It would prove to be more difficult to regain the Amulet of Banishment that had been stolen from the king’s treasures three days before. 

The king had been reticent to tell him for what purpose it served or why it was so important. But Reizko could tell from the king’s demeanor and the desperation in his voice that it held great value.

He watched and waited as they jabbered away and two of the foul creatures slinked off toward a small hole in the rocks. The third stayed outside under the night sky as if guarding their cave. 

Eventually, the lazy guard leaned up against a rock and set his weapon to the side. Reizko moved stealthily forward. Weaving his way around till he came out behind the snoozing creature. 

Reizko shivered as he looked upon the guard’s countenance. Its narrow reptilian-shaped face somehow seemed oddly familiar.

He couldn’t bring himself to kill the sleeping being. It seemed too humanoid even though it wasn’t like him and his fellow men. 

Reizko picked up its spear quietly so that the hideous creature couldn’t use it on him if it woke up. He crept toward the cave entrance and crouched to get through. 

The warrior flattened himself against the wall so he wouldn’t stand out in the entrance against the night sky as he waited for his eyes to adjust from the glow of the lava river outside to the darkness inside.

Soft snores emanated from a short distance away. Amplified by the walls of the cave, it sounded like they were directly in front of him. 

But after a few moments, his eyes could make out their dark shapes stretched out against the back wall of the short cave about twenty feet away. He now recognized the scent he had been using to follow this creature. Only in here, the foul odor was almost unbearable. Reizko tried not to gag.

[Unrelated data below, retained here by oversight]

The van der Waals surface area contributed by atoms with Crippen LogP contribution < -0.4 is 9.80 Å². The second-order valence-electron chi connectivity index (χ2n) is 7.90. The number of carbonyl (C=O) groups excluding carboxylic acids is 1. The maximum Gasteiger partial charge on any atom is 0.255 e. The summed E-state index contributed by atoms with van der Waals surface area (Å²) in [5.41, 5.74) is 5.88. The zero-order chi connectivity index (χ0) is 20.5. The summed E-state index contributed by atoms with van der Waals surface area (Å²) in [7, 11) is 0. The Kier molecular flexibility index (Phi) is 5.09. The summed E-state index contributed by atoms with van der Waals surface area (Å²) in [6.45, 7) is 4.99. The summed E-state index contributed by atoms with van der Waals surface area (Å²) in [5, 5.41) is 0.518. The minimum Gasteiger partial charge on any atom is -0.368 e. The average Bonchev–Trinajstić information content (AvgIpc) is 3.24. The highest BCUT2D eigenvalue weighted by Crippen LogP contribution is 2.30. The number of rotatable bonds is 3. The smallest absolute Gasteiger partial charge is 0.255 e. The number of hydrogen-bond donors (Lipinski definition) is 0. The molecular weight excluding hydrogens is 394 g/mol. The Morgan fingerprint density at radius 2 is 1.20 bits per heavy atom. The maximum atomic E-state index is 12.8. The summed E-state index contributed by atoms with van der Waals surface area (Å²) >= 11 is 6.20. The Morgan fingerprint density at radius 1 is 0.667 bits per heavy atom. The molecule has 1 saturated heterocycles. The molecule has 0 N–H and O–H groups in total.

Their bags lay in the space between them. The Amulet of Banishment on top in plain sight just as the king had described. A large turquoise jewel about the size of his palm wrapped in unpolished silver connected to a thick black cord. 

Reizko breathed a size of relief that he wouldn’t have to dig around or search for it. Or worse, that it was wrapped around their neck. 

A bit of gravel crunched in the sand underneath his feet as he stepped forward. Reizko crouched to make himself as small as possible as one of the creatures stirred from his sleep. But it rolled over and began snoring again. 

A few more steps and Reizko had the Amulet in his grasp. He moved as quickly as he dared, barely breathing until he was safely outside. 

Circling back up through the rocks and boulders, Reizko could see his men still there waiting for him. He lifted the large purple Amulet triumphantly over his head for them to see. 

But they didn’t seem to be as excited as he expected. In fact, they didn’t seem to be looking at him at all. Their eyes were fixed in the air above him. 

Reizko turned just in time to see a giant eagle swooping in with its claws outstretched. The warrior leaped to the side and pulled his sword from its sheath to meet the oncoming feathered fiend. 

He swung at it, but the eagle swerved mid-air. The blade sang as it sliced through the air, but feathers brushed over it softly as the eagle wrapped one of its giant claws around Reizko’s waist. It’s wings beat wildly against his head as the monstrous bird lifted him into the air. 

The warrior raised his sword to hack at the eagle’s leg but clattered uselessly against the solid, yellow scales. 

The sharp clang of steel rang solidly through the sword and vibrated down into his forearm. His hand went numb and Reizko’s grip loosened from the pain. 

He watched the sword drop to the ground below. His friends rushed forward valiantly through the heat to help him, but it was too late. The bird was already out of reach.

They stood watching the eagle lift Reizko up from the earth and carry him away as their arms shielded their faces from the heat.  

The men watched helplessly until the darkness swallowed up the eagle clutching their fearless leader. Gogi bent down to pick up Reizko’s sword. 

He almost missed the amulet half-buried in the sand. The swirling dust and pebbles from the beat of eagle’s wings covered most of it. But a gleam from the jewel’s shiny side caught Gogi’s sharp eye. 

He snatched it up quickly and glanced around to make sure that none of his companions had seen it before sliding it into his pocket. 

Gogi didn’t feel sad like his fellow companions. He had long envied Reizko and now had the chance to step forward to take his place.

“Farewell, Reizko!” Gogi chanted with the other men holding their hands over their hearts to salute his bravery. “May the eagles carry your soul into the great beyond, and may your campfire blaze brightest among the stars in the night sky.”


Firebirds Book Cover on Tablet